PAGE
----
Emily’s 9-panel

(Edited 10/11 to include more info on the panels as asked for.)

Great fitting meeting on Sunday. Another extremely nice family. Their reactions to the dress were so wonderful…just spurs me on to make it all work perfectly.

Young miss had lost a bit of weight, so there were some fitting issues to be addressed. But otherwise, all is well. The colors on this dancer are unbelievable. Her last name is Irish, but she and mom, though blonde, have this beautiful naturally tanned skin…gorgeous. (Makes me feel like an albino mole rat…) And these colors on her are so wonderful. These are not my colors at all, but I absolutely love this dress. Even my girls all love this. Ahhh!

Here is the front skirt again. The bodice neckline and armscyes are just serged here.
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And here I have finished them off with a double-folded bias tape that I made myself…I was so proud of myself!!!! Had my nifty gadget and it was so easy! (I am such a geek about these gadgets!)
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Here is the back of the dress on the floor…no real reason that it is on the floor and not on the dummy… just my state of mind…Photo Sharing and Video Hosting at Photobucket

Here you can see the full separating zipper…separated!!!
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And the lovely, wild skirt lining!
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This dress was supposed to be a 10 panel dress – 5 front & 5 back. I truly could not find a way to add that 10th panel so that it would fit into this skirt seamlessly, so I canned it. The back panels were all embroidered separately just like the 5 front panels, but these back panels had less stiffener so I could sew them down onto the back skirt. This is different than Molly’s dress below-
Here you see one back panel lifted. These had the full amount of stiffener in them and were only attached at the waist. This allowed for a lot of movement which I do love. But Molly (my daughter) is a different build than Emily. I have not seen Emilly in true dancing action, but she is a much slighter build than my Molly. I did not feel that adding extra weight via flying free panels was a benefit to Emily, so I sewed the panels to the back skirt which reduced the overall weight (less stiffener) and drag (no flying panels).

Someone asked if this was a flat panel skirt, meaning no pleats in the front skirt. No. The underskirt is a 3 panel skirt. Here is the underside of the very center panel on the CFP.
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The 3 panels on the CFP are sewn down about 1/3 of the way simply because they were not still enough for me when I was trying to get everything even!!!! Freaking OCD sometimes….

Here is the underside of the panel on the outside of the CFP. This panel lies a little more than half off of the CFP as you can see here.
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This is a side view of the same panel. The 2 CFP side panels were obviously only sewn down on one side.
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This is the side most panel on the front skirt. I did not have it overlap the outside edge of the FSP (front side panel) because I did not want to add width to the bottom of the skirt.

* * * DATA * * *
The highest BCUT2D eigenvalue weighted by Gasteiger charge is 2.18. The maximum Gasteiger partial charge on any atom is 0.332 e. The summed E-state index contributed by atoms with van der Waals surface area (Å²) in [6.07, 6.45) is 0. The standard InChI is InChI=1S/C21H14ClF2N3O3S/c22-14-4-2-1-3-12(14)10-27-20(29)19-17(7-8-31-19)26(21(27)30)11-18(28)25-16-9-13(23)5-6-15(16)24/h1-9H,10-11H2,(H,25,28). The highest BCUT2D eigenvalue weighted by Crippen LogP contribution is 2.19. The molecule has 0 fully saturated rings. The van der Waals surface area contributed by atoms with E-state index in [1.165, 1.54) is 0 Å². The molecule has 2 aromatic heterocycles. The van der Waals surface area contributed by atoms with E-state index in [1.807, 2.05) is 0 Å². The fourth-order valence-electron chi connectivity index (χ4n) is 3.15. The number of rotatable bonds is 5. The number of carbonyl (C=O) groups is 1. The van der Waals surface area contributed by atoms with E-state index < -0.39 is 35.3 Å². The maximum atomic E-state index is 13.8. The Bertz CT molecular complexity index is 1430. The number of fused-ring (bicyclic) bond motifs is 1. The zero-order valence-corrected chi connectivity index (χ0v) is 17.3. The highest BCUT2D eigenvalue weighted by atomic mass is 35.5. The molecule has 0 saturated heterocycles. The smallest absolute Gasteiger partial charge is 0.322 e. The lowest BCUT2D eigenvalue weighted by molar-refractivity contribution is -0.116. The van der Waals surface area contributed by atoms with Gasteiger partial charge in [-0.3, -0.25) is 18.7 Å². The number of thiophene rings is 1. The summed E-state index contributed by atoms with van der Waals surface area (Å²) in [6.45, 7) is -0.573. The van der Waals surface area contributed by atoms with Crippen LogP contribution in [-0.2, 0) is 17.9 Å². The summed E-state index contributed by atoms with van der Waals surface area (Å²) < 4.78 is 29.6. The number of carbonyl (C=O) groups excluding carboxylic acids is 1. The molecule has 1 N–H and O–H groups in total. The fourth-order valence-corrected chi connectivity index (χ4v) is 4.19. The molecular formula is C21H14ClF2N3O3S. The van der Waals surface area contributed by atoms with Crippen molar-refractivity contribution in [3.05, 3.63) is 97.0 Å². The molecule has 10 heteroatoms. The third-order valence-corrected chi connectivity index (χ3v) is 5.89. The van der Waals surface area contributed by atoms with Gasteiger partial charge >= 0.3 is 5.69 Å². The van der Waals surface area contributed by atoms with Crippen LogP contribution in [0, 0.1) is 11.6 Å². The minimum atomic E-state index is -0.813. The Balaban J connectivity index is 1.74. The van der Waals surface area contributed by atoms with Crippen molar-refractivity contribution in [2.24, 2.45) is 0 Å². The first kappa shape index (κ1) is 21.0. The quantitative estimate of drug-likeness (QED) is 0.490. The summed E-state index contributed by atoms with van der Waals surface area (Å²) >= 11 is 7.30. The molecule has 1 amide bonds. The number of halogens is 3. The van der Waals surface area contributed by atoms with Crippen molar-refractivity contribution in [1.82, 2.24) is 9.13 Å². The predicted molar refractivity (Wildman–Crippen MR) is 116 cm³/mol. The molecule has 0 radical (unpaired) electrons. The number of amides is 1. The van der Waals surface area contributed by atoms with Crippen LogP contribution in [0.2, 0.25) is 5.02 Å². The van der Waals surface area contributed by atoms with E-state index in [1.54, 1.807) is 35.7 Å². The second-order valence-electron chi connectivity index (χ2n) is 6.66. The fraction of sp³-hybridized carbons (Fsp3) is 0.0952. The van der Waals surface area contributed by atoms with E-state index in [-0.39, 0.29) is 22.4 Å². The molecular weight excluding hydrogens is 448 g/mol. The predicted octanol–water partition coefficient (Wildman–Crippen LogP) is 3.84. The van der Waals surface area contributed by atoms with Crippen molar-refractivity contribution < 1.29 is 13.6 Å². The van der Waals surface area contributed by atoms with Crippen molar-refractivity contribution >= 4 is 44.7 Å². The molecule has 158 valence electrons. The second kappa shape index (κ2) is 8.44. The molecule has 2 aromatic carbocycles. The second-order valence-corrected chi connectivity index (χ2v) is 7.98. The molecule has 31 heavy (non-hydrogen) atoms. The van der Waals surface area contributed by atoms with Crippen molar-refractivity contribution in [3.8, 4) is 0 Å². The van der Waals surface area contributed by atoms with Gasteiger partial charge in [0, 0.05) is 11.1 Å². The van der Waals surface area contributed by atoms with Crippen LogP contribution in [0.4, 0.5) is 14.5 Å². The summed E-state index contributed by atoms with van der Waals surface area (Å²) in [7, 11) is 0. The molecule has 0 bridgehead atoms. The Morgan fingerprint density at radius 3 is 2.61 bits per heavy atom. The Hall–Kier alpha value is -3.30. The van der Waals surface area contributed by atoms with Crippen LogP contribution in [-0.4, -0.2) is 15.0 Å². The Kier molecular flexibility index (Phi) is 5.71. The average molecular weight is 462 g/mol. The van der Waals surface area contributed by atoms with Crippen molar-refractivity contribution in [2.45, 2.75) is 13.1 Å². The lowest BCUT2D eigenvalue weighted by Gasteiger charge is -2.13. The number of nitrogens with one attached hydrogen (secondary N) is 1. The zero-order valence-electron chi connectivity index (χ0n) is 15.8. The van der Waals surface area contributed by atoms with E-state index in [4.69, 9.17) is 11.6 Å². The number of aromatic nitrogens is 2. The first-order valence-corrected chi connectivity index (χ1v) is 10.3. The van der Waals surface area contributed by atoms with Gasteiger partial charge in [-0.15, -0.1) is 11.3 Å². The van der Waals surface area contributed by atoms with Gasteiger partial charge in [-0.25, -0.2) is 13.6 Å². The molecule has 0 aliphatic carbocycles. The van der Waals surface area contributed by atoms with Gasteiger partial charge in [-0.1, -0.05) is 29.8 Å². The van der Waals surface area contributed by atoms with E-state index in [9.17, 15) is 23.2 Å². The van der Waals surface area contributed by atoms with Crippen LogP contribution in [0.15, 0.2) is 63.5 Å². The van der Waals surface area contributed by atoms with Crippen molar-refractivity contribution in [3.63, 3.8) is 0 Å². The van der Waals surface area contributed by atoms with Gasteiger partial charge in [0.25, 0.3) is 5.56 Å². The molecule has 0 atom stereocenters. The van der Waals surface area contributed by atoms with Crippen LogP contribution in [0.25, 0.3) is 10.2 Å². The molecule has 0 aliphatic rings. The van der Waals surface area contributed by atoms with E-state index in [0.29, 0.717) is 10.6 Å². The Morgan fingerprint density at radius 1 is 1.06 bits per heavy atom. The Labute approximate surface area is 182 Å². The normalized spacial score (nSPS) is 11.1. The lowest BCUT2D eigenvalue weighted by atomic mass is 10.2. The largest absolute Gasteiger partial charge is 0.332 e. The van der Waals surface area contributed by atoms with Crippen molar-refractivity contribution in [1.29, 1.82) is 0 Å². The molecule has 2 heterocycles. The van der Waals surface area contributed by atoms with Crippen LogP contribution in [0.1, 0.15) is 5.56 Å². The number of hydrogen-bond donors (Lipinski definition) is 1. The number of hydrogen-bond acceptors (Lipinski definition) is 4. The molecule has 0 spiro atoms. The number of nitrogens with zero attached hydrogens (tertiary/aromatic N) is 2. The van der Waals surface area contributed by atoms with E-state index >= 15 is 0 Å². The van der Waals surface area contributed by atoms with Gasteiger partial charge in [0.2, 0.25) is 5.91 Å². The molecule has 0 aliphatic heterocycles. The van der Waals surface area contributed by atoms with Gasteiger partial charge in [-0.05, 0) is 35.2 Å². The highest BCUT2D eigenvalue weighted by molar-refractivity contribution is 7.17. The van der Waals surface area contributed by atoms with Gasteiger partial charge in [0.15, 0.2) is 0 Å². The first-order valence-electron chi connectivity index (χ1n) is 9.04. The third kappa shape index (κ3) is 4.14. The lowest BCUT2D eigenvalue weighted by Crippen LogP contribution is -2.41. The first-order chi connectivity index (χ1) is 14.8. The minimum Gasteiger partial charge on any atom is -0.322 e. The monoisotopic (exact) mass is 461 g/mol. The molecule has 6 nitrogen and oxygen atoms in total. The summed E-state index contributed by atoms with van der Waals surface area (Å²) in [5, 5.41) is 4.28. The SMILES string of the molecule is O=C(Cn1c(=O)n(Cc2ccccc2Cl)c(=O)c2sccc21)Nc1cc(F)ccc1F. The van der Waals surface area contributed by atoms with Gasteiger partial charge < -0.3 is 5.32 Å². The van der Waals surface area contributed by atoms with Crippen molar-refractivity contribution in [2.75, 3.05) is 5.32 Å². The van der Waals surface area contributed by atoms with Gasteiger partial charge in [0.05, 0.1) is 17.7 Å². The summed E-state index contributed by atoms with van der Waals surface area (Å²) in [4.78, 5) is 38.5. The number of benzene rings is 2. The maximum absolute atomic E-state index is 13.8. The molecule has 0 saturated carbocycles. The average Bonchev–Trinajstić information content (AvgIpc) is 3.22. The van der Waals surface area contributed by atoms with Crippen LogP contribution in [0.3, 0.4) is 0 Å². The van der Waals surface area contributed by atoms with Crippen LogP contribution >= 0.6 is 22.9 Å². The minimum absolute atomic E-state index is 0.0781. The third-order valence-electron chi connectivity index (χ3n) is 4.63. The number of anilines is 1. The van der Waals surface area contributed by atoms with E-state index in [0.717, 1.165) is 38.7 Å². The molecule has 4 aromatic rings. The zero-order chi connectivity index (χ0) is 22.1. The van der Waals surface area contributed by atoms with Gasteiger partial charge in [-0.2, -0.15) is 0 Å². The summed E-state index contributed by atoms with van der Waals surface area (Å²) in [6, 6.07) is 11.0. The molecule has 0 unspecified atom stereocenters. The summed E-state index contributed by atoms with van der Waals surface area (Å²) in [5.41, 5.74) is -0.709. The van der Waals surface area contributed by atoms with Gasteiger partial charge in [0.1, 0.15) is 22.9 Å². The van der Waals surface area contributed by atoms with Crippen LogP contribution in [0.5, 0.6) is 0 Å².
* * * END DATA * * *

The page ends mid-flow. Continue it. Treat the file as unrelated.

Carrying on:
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Here you can see a bit of the FSP peeking out from behind the panel on the edge of the FSP.
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I have also been asked about deciding on the spacing for the panels. Quite frankly, I eyeball it and then use my ruler to make it as even as possible. These panels all met at the top and then I made decisions about final skirt width. After that, the other panels fit inside evenly, front and back, and were then sewn down.
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This is one of the back panels sewn onto the outside of one of the back pleats which brings me to…
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…the questions about which back panel configuration to use on these skirts – standard or inverted.

Answer: Whatever floats your boat!

I have made a couple of dresses with the inverted back pleats. My opinion? I do not think they balance most skirts well. If you have a flat dancer upon whom you can fit an absolutely flat panel dress, then yes, an inverted back panel pleat makes sense. I have not had one of those. I do feel that the skirts with the inverted back panels that I have made do not look proportioned because the front skirt has a fuller volume than the back. When I get Flat Stanley for a dancer, I will make a flat dress.

That being said, this dress is made differently than my daughter’s or the Webmaster’s panel dresses ( go here). Molly’s and Webmaster’s dresses were made to hang in a narrower silhouette than most. Emily’s skirt was not cut to hang the same way. Just another example of the versatility of the Feisdress pattern.

3 Comments (+add yours?)

  1. Diane
    Oct 19, 2007 @ 22:42:00

    OMG Ann, This dress is gorgeous!! I wish I could see the look on lucky young lady’s face when she gets it! I’m now very excited to begin my dress. I’m going to attempt a faux four panel onto a three panel skirt. I don’t expect it to come out as perfectly as yours – but I can hope 🙂 Congrats on another beautiful dress.

  2. Kristine
    Nov 19, 2007 @ 17:50:04

    I have read and re-read this page in prep for a new dress. This is like the Bible for me!! I have flagged this particular page in my favorites now. I think I can do this. I’m giving myself a good bit of time for Nationals. Kristine

  3. lcat443
    Jan 17, 2008 @ 23:34:53

    This is such a beautiful design, and your work is just. . . flawless. It’s so graceful! Lcat

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